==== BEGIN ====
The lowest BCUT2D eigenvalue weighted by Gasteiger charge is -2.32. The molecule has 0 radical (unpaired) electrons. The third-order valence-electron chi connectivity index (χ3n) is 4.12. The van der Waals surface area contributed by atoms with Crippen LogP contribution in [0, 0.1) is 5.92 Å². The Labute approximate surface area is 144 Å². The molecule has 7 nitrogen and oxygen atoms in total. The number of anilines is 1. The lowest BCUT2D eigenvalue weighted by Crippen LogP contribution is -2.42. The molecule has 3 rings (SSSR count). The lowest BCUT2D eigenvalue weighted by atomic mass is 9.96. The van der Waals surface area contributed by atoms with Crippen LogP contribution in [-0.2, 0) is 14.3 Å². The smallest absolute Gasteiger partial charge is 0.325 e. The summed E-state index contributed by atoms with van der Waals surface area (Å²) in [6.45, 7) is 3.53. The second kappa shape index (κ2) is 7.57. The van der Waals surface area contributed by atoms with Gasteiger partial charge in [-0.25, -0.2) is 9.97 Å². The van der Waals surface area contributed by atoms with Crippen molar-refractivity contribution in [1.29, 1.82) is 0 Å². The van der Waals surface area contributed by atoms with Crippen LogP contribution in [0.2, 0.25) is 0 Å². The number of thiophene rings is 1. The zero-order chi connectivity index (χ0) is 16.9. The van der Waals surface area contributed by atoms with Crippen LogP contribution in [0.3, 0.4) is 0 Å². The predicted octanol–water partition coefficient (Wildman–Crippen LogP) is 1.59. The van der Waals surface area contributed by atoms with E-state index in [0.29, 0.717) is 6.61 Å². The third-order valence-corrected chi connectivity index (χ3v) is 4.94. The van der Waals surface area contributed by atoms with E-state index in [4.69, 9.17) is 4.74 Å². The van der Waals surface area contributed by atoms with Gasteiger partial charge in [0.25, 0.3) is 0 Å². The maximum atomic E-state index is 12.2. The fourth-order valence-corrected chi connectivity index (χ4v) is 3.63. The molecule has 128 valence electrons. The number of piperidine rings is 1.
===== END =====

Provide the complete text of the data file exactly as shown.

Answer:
The lowest BCUT2D eigenvalue weighted by Gasteiger charge is -2.32. The molecule has 0 radical (unpaired) electrons. The third-order valence-electron chi connectivity index (χ3n) is 4.12. The van der Waals surface area contributed by atoms with Crippen LogP contribution in [0, 0.1) is 5.92 Å². The Labute approximate surface area is 144 Å². The molecule has 7 nitrogen and oxygen atoms in total. The number of anilines is 1. The lowest BCUT2D eigenvalue weighted by Crippen LogP contribution is -2.42. The molecule has 3 rings (SSSR count). The lowest BCUT2D eigenvalue weighted by atomic mass is 9.96. The van der Waals surface area contributed by atoms with Crippen LogP contribution in [-0.2, 0) is 14.3 Å². The smallest absolute Gasteiger partial charge is 0.325 e. The summed E-state index contributed by atoms with van der Waals surface area (Å²) in [6.45, 7) is 3.53. The second kappa shape index (κ2) is 7.57. The van der Waals surface area contributed by atoms with Gasteiger partial charge in [-0.25, -0.2) is 9.97 Å². The van der Waals surface area contributed by atoms with Crippen molar-refractivity contribution in [1.29, 1.82) is 0 Å². The van der Waals surface area contributed by atoms with Crippen LogP contribution in [0.2, 0.25) is 0 Å². The number of thiophene rings is 1. The zero-order chi connectivity index (χ0) is 16.9. The van der Waals surface area contributed by atoms with Crippen LogP contribution in [0.3, 0.4) is 0 Å². The predicted octanol–water partition coefficient (Wildman–Crippen LogP) is 1.59. The van der Waals surface area contributed by atoms with E-state index in [0.29, 0.717) is 6.61 Å². The third-order valence-corrected chi connectivity index (χ3v) is 4.94. The van der Waals surface area contributed by atoms with E-state index in [4.69, 9.17) is 4.74 Å². The van der Waals surface area contributed by atoms with Gasteiger partial charge in [0.25, 0.3) is 0 Å². The maximum atomic E-state index is 12.2. The fourth-order valence-corrected chi connectivity index (χ4v) is 3.63. The molecule has 128 valence electrons. The number of piperidine rings is 1.